Alzheimer's breakthrough recorded using brain stimulation exercises

Ashby Memory Method "like taking your brain to the gym"

CALGARY, July 31 /CNW/ - The Alzheimer's Innovation Institute Inc. of Calgary unveiled an innovative brain exercise discovery at the International Conference on Alzheimer's Disease ending today in Chicago.

Preliminary trials show the Ashby Memory Method improves memory in people with early and mid Alzheimer's disease by stimulating neuronal activity in several areas of the brain. Early results show the non-drug treatment could outstrip the best Alzheimer's medications on the market.

"The brain is a very complex organ and we've shown that our comprehensive brain fitness approach can return function once you've started to lose your memory," said John Ashby, the lead researcher. "It's much like taking your brain to the gym with a personal trainer."

Field trials of 50 participants with early to mid Alzheimer's Disease showed an average improvement of 1.9 points over a one-year period on the 0-30 point Mini Mental State Exam (MMSE), a standard test instrument. Several participants exceeded 5 point increases. That compares to an average decline in untreated Alzheimer's patients of 3.3 points per year. The increase can equate into improved ability to dress, use the phone, converse and engage in activities halted by frustration and memory loss and results have continued for up to 1.5 years.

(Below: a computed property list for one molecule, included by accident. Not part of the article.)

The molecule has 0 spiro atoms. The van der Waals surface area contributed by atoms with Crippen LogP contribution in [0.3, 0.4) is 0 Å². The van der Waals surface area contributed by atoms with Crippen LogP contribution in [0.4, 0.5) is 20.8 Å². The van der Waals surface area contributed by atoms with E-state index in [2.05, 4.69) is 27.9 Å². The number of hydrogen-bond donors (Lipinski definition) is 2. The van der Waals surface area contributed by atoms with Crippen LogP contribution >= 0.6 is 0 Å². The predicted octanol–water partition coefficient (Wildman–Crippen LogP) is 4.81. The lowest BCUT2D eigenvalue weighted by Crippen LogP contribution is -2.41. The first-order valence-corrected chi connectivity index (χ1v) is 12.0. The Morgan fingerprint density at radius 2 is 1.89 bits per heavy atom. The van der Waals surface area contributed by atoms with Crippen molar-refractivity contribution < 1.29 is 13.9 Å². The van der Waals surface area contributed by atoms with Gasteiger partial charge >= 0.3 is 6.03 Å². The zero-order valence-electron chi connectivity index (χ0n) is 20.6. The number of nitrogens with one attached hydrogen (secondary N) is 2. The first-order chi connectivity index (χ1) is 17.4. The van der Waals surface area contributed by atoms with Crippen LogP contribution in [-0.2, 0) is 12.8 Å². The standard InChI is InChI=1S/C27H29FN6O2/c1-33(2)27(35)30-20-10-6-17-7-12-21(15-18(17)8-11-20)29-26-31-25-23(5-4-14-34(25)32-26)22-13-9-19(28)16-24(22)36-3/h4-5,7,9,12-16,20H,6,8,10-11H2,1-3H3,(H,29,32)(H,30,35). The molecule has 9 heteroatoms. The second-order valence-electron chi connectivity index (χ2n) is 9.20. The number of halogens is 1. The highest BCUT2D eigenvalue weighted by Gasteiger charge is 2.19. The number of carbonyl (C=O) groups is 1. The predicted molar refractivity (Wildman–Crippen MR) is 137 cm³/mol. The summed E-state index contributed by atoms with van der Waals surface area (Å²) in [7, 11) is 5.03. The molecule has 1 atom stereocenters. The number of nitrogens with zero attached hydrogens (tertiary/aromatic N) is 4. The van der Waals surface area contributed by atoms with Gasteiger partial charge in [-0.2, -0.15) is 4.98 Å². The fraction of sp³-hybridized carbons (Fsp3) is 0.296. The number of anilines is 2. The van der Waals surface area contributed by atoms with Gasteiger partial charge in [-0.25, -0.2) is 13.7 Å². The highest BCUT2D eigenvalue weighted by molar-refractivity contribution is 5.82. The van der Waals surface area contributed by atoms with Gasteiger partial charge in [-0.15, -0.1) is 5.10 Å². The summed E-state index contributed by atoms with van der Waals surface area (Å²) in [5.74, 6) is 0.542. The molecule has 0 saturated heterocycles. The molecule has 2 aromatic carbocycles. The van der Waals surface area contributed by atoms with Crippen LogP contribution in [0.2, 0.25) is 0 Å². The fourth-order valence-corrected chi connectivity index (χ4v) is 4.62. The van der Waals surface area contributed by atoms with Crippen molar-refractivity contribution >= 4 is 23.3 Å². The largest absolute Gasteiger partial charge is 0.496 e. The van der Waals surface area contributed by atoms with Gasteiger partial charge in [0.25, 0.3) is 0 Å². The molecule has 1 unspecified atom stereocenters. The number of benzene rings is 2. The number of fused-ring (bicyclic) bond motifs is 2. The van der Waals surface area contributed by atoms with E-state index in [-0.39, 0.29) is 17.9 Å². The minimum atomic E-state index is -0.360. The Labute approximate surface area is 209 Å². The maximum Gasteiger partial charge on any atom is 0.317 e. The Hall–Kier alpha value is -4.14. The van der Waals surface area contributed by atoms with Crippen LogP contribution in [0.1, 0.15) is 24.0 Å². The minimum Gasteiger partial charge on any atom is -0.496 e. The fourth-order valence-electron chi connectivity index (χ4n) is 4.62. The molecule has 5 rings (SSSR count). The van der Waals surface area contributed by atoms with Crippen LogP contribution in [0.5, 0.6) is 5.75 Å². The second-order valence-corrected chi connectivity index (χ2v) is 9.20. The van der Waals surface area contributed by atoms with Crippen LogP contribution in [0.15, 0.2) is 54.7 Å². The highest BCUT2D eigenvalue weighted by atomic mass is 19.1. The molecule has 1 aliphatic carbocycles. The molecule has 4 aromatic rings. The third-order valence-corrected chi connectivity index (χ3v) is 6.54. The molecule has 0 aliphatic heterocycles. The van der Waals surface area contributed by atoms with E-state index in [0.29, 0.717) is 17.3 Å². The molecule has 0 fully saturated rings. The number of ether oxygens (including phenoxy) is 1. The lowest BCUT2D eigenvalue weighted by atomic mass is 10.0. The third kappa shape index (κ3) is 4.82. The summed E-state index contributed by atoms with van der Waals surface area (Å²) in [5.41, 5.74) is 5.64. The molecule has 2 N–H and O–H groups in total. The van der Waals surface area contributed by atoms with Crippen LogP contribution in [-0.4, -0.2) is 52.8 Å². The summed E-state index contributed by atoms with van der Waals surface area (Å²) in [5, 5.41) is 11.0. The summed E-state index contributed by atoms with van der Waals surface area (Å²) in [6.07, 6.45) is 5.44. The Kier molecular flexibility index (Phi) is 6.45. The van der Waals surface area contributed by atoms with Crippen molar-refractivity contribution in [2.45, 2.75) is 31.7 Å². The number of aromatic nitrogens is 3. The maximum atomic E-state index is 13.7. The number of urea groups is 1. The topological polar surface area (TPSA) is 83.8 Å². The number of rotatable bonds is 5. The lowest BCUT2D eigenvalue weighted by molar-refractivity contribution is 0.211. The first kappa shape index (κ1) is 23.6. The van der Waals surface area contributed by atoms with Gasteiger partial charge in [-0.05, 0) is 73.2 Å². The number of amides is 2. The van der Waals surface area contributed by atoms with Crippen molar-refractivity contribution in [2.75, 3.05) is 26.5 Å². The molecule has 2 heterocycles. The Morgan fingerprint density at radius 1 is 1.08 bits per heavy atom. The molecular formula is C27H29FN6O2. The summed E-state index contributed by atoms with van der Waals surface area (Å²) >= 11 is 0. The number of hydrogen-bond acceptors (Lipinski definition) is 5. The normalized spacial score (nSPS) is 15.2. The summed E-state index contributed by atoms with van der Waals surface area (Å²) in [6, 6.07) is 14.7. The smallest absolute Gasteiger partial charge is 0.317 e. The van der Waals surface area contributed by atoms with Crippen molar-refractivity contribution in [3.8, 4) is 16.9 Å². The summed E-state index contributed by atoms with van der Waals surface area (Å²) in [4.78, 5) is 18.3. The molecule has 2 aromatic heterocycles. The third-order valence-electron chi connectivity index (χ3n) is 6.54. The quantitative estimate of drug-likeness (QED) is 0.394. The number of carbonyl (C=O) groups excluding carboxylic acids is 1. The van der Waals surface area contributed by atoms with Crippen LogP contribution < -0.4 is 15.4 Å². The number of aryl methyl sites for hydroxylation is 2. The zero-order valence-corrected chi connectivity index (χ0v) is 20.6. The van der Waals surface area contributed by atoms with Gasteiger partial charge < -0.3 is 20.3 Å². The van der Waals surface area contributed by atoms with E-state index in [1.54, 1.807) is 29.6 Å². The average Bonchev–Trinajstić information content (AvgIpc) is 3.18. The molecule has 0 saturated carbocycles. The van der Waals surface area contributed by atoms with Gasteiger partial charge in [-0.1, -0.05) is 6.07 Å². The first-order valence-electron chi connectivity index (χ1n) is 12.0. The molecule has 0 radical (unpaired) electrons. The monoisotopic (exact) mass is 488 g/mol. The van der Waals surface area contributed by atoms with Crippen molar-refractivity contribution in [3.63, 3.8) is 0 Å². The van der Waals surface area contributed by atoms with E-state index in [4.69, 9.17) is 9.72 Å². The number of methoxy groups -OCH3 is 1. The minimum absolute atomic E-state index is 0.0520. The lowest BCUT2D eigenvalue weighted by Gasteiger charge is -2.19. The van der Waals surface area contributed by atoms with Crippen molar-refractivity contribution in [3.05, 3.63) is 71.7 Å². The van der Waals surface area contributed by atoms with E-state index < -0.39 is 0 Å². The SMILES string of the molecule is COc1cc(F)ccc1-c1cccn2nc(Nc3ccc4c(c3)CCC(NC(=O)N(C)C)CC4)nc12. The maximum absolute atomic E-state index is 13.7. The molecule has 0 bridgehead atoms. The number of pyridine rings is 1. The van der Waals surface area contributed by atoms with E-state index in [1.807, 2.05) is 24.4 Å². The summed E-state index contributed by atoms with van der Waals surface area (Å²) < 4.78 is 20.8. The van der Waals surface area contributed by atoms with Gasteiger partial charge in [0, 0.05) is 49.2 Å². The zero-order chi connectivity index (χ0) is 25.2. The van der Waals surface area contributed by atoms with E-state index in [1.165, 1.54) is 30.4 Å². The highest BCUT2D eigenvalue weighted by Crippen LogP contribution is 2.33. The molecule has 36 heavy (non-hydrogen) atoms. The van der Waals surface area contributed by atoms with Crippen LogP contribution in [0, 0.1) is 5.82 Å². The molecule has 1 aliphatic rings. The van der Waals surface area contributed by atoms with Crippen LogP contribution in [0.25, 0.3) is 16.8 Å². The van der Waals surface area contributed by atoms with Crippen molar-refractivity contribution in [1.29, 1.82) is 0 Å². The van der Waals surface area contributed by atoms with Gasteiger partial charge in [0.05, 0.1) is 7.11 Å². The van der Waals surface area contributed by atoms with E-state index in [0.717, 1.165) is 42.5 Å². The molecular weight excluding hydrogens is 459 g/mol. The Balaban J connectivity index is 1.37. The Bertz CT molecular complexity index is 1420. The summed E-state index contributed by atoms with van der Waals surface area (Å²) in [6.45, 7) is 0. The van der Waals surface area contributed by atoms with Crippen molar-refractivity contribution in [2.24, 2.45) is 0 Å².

"With 42% of people predicted to get Alzheimer's by age 85 there was a lot of impetus to do this work," said Ashby, 53. The non-drug therapy can be administered by a caregiver or family member - especially important because 85% of people with Alzheimer's live at home.

Losing your memory due to Alzheimer's disease potentially awaits 10 million American baby boomers, according to the Alzheimer's Association's 2008 Facts and Figures. Ashby believes this discovery will help turn those figures into myth.

Gayle Burrows, a Vancouver caregiver trained as a registered nurse, has seen dramatic results. One Alzheimer's participant, Timothy, improved from 16 to 26 on the MMSE. "After a year with the Ashby Memory Method he is brighter, happier and he remembers my name," said Burrows. "I can finally say there is something we can do to help. It is exciting."

Ashby's mother, the late Dr. Mira Ashby, received the Order of Canada for pioneering the work of rehabilitating people with brain injuries. Ashby theorized that Alzheimer's brains could also be rehabilitated.

Alzheimer's Innovation Institute Inc. is a Calgary-based company specializing in medical technologies. 1-877-300-8988

For further information: John Ashby, Lead researcher,

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